You don’t have to be Irish to partake in the St. Patrick’s Day fun! While the root of the holiday is to celebrate Irish heritage, March 17 has become a cultural icon for all people to spend time with friends and family, often while donning green or hoping for a bit of extra luck. Many of the holiday’s traditions come from Ireland and have been adopted (and adapted) over the years in the U.S. and are shared in communities across the country. Here are some great St. Patrick’s Day traditions, which no doubt include some great adult beverages specifically for the holiday.
The three-leaf clover is essentially the official “unofficial” national flower of Ireland, as St. Patrick himself is said to have used the plant’s three leaves to explain the Holy Trinity to nonbelievers as he worked to convert Irish people to Christianity. (Where does the lucky fourth clover come into play? The uncommon variation of the shamrock having four leaves is rarer, and therefore considered to grant people good luck!)
Beware of Leprechauns
More mischievous than an elf, less graceful than a fairy, and equally as grumpy as your Great Uncle Carl, leprechauns might as well be a St. Patrick’s Day mascot. Known for their conniving ways and hungry for playing tricks, they use their magical powers to protect their pots of gold coins.
Back in the 19th century, Irish immigrants started wearing green and carrying flags from their home country as a way of demonstrating pride in their heritage. It has grown to become a staple in March, with both Irish and non-Irish folks sporting their favorite shade—from a light seafoam to rich emerald—in the spirit of the holiday.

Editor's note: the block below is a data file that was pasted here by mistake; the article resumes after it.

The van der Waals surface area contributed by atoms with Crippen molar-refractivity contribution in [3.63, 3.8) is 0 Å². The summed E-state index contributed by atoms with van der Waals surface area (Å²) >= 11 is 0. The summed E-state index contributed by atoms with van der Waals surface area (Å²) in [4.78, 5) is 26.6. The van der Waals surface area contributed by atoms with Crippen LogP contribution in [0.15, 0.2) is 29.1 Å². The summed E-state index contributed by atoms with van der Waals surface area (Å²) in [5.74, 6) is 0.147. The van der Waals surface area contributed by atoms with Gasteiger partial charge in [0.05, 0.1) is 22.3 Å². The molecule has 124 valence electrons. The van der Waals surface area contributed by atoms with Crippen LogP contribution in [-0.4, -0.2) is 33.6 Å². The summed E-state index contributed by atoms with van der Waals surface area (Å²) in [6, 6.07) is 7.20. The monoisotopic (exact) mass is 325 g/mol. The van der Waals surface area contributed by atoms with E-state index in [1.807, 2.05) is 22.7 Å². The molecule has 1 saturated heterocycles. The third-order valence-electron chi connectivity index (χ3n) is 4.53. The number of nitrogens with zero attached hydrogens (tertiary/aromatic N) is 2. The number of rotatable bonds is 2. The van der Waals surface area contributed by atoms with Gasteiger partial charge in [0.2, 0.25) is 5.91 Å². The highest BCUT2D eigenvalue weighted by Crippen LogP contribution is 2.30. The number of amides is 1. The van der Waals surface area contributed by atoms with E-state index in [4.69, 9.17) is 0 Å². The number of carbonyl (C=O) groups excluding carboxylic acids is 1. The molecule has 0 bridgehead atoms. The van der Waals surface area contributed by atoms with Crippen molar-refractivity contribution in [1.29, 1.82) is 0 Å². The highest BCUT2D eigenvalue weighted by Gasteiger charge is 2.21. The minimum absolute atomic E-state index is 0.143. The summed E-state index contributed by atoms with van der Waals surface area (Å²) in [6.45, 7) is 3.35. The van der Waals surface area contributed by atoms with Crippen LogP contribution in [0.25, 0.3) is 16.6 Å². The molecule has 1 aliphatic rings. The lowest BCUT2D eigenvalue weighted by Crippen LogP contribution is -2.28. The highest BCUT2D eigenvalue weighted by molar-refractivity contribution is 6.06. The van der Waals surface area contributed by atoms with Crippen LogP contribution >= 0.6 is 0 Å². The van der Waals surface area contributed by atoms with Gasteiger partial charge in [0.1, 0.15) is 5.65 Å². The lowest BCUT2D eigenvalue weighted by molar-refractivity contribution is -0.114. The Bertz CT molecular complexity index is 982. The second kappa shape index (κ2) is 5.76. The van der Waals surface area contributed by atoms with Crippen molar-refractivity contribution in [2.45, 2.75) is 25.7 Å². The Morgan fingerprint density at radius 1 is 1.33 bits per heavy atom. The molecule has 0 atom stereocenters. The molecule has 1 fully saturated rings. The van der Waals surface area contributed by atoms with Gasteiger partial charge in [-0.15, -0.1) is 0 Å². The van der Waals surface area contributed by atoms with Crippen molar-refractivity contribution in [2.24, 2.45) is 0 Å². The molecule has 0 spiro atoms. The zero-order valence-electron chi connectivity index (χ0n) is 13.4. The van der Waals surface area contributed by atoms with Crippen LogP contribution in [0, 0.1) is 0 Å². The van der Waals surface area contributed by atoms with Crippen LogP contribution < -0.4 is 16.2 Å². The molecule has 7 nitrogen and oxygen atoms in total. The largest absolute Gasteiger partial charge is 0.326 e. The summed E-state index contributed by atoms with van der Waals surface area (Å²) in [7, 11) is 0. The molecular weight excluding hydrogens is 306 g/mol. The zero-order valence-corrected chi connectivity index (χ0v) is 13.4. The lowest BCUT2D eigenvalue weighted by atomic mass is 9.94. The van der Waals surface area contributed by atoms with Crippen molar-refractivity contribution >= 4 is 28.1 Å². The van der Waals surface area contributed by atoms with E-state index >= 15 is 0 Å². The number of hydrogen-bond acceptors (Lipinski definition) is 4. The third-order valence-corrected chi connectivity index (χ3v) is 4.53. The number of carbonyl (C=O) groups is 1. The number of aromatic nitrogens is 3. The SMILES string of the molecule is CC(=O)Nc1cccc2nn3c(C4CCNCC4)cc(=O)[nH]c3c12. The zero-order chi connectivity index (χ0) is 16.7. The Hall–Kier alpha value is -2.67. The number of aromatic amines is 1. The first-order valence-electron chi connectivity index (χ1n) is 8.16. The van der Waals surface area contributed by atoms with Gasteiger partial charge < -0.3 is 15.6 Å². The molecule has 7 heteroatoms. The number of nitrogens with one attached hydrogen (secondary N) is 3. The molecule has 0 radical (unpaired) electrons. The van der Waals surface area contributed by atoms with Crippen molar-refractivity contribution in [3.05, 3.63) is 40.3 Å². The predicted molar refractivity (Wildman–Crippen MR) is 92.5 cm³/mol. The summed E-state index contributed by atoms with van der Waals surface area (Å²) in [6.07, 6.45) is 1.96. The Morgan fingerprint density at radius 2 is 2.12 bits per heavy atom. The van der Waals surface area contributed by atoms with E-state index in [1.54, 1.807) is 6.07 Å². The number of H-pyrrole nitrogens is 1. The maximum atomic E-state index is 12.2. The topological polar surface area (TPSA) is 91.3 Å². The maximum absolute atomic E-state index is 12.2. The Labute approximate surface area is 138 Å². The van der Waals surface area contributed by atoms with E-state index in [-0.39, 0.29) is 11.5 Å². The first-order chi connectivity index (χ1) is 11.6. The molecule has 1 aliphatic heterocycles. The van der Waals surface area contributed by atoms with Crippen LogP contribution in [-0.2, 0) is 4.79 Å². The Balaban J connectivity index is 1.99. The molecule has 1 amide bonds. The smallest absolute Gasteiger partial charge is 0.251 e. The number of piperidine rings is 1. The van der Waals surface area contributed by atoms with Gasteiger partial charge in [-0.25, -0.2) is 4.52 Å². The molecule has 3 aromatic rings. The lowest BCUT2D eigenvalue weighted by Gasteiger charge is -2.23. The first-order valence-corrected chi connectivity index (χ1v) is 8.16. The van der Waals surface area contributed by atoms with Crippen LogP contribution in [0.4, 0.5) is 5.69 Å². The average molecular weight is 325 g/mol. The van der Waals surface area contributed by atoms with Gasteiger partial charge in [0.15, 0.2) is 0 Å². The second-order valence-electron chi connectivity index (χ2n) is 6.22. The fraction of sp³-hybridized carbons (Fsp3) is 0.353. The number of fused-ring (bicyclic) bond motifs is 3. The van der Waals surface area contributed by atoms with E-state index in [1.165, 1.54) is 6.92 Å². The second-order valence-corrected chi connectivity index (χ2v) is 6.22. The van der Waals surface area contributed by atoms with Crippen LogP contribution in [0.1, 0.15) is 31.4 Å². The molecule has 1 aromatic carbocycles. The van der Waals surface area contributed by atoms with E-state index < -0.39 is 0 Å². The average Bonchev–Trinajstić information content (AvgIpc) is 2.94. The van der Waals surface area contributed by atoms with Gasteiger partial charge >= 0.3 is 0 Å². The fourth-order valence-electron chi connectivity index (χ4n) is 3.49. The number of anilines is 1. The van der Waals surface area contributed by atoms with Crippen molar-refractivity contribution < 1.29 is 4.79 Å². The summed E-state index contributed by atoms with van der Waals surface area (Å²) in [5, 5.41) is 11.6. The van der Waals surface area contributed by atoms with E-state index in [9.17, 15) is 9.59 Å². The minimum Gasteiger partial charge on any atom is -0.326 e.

If you Don’t, Prepare for a Pinching
That’s right—did you know the consequences for not wearing green on St. Paddy’s Day is a pinch? Legend has it that wearing green makes a person invisible to scheming leprechauns. (Where they decide to pinch…well that’s a different story!)
Parades & Live Music
Attending a parade is one of the most quintessential St. Patrick’s Day traditions for those lucky enough to have one nearby. (And if you aren’t in a big city like New York of Chicago, where they really do it up big, local towns will often have their own smaller parades with the same among of energy and pride.) You’ll likely catch an Irish stepdance performance and various musical acts that often feature instruments like the Celtic harp, the fiddle, and uilleann pipes, which are similar to Scottish bagpipes.
You haven’t truly celebrated St. Patrick’s Day until you dive into a big plate of meat! While corned beef and cabbage is a classic meal you’ve probably heard of, it’s actually an American adaptation. In the olden days of Ireland, cows were primarily used for dairy, so it would have been unlikely to use them for meat—cured pork, or Irish bacon is more authentic and just as delicious.